Programming for Game Designers 4: Artificial Intelligence
  I: Administrative Information   II: Course Details   III: Topical Outline(s)  Printable Version
Section I: Administrative Information
  Total hours: 42.0
Credit Value: 3.0
Credit Value Notes: N/A
Effective: Winter 2021
Prerequisites: GAME28567
Corequisites: N/A
Equivalents: GAME33921
Pre/Co/Equiv Notes: N/A

Program(s): Bachelor of Game Design
Program Coordinator(s): Jeffrey Pidsadny
Course Leader or Contact: Nicolas Hesler
Version: 20210118_00
Status: Approved (APPR)

Section I Notes: The Program-wide Design Challenge is a week-long assignment that challenges students to work in teams to research, design and propose solutions to a defined game design problem. Similar in spirit to game jams or hackathons, the activity encourages students to propose innovative solutions while applying the lessons they have learned in class. During the design challenge, faculty provide supportive mentorship through scheduled consultations. The activity is typically scheduled for the week after Reading Week. Typically, teams are assigned and composed of students from across multiple years of the program. The details of the activity, including the day-to-day schedule, are defined at the discretion of the Game Design faculty. During the week of the design challenge, students are expected to attend their regularly scheduled Breadth elective courses.

Section II: Course Details

Detailed Description
Creating engaging play through non-player behaviours in video games requires a strong understanding of artificial intelligence (AI) techniques. Students explore and apply a variety of AI techniques in a game engine to meet game design specifications. Through in-class exercises, analyses, lectures and projects, students develop the practical skills necessary to design and implement effective artificial intelligence for video games.

Program Context

Bachelor of Game Design Program Coordinator(s): Jeffrey Pidsadny
Programming for Game Designers 4: Artificial Intelligence is a mandatory course that provides students with practical game programming skills required to create engaging AI opposition for players and believable Non-Player Character (NPC) behaviours in video games. Students apply this knowledge in their subsequent game design and design practice courses. This course is the fourth mandatory course in the programming stream of courses.

Course Critical Performance and Learning Outcomes

  Critical Performance:
By the end of this course, students will have demonstrated the ability to apply artificial intelligence concepts and techniques in various game projects to achieve play experience goals.
Learning Outcomes:

To achieve the critical performance, students will have demonstrated the ability to:

  1. Explain the purpose and characteristics of various artificial intelligence techniques found in games.
  2. Apply various artificial intelligence techniques in a game engine to meet design specifications.
  3. Deconstruct the behaviour and decision-making of non-player characters in an existing game.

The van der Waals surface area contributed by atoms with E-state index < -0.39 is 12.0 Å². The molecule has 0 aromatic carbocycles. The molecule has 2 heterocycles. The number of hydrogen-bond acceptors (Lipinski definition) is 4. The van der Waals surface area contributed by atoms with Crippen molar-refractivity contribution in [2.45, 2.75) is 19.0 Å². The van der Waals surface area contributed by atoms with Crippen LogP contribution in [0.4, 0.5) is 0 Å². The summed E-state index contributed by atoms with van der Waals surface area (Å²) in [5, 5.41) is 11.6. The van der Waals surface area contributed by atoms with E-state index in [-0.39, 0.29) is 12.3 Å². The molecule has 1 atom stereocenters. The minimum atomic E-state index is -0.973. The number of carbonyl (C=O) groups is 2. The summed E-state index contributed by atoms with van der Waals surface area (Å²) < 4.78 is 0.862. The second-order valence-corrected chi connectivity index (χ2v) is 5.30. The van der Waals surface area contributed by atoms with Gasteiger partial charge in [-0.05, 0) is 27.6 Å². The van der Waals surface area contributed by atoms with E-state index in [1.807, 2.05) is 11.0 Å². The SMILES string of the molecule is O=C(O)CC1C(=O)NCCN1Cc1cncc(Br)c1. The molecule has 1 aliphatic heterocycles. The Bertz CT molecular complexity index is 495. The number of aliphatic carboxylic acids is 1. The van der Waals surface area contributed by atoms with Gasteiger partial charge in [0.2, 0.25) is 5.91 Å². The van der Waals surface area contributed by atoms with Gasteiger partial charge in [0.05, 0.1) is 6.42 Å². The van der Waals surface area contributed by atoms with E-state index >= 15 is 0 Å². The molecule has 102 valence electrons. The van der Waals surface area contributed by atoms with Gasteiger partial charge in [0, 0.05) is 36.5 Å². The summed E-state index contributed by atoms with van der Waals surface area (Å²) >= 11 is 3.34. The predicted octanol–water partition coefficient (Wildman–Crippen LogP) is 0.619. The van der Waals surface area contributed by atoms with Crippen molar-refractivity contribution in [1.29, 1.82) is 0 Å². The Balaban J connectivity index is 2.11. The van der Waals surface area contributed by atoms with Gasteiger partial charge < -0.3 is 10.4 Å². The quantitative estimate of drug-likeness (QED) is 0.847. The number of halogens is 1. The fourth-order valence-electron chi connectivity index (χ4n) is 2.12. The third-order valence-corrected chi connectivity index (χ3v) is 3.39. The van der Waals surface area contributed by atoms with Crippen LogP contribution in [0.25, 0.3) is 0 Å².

4. Create a model of behaviour and decision-making for a non-player character.
  5. Implement decision-making models and non-player character behaviour using programming techniques and appropriate tools in a game engine.
  6. Create a system of non-player characters whose behaviour is governed by basic artificial intelligence techniques for games.
  7. Plan a game scenario with non-player characters to motivate specific play behaviour.
  8. Implement a game scenario with non-player characters by applying game design principles and appropriate artificial intelligence techniques for games.
  9. Create an audiovisual presentation for an artificial intelligence solution for a game that highlights key findings and clearly demonstrates the principles applied in the project.

Evaluation Plan
Students demonstrate their learning in the following ways:

 Evaluation Plan: IN-CLASS
 Analysis #1: NPC behaviour analysis10.0%
 Project #1: FSM Ecosystem25.0%
 Program-wide Design Challenge5.0%
 Project #2: NPC Design25.0%
 Analysis #2: AI-motivated player behaviour10.0%
 Project #3: NPC Gameplay Scenario25.0%

Evaluation Notes and Academic Missed Work Procedure:
Academic Missed Work Procedure (Late Submission Policy) All assignments are due within 15 minutes of a deadline set by the professor. Assignments submitted after this time, and up to one day late, will receive a 5% grade reduction. Work submitted after this time, and up to three days late, will receive a 10% grade reduction. Work that is more than three days late will not be graded. Re-submission of work might be granted under exceptional circumstances, at the discretion of the professor. A student may request an extension, stating the reason in writing to the professor at least one day before the deadline. An extension may be granted at the discretion of the professor. Missed in-class activities, assignments and presentations are awarded a grade of zero. A student expecting to be absent from a class activity where a grade would be earned must notify the professor in writing at least one day prior to the scheduled date and make arrangements to reschedule. An extension or alternative evaluation arrangements may be granted at the discretion of the professor. As a rule, work is not accepted after the last day of the term. A student may request in writing an extension to submit work after the last day of the term. An extension may be granted at the discretion of the professor.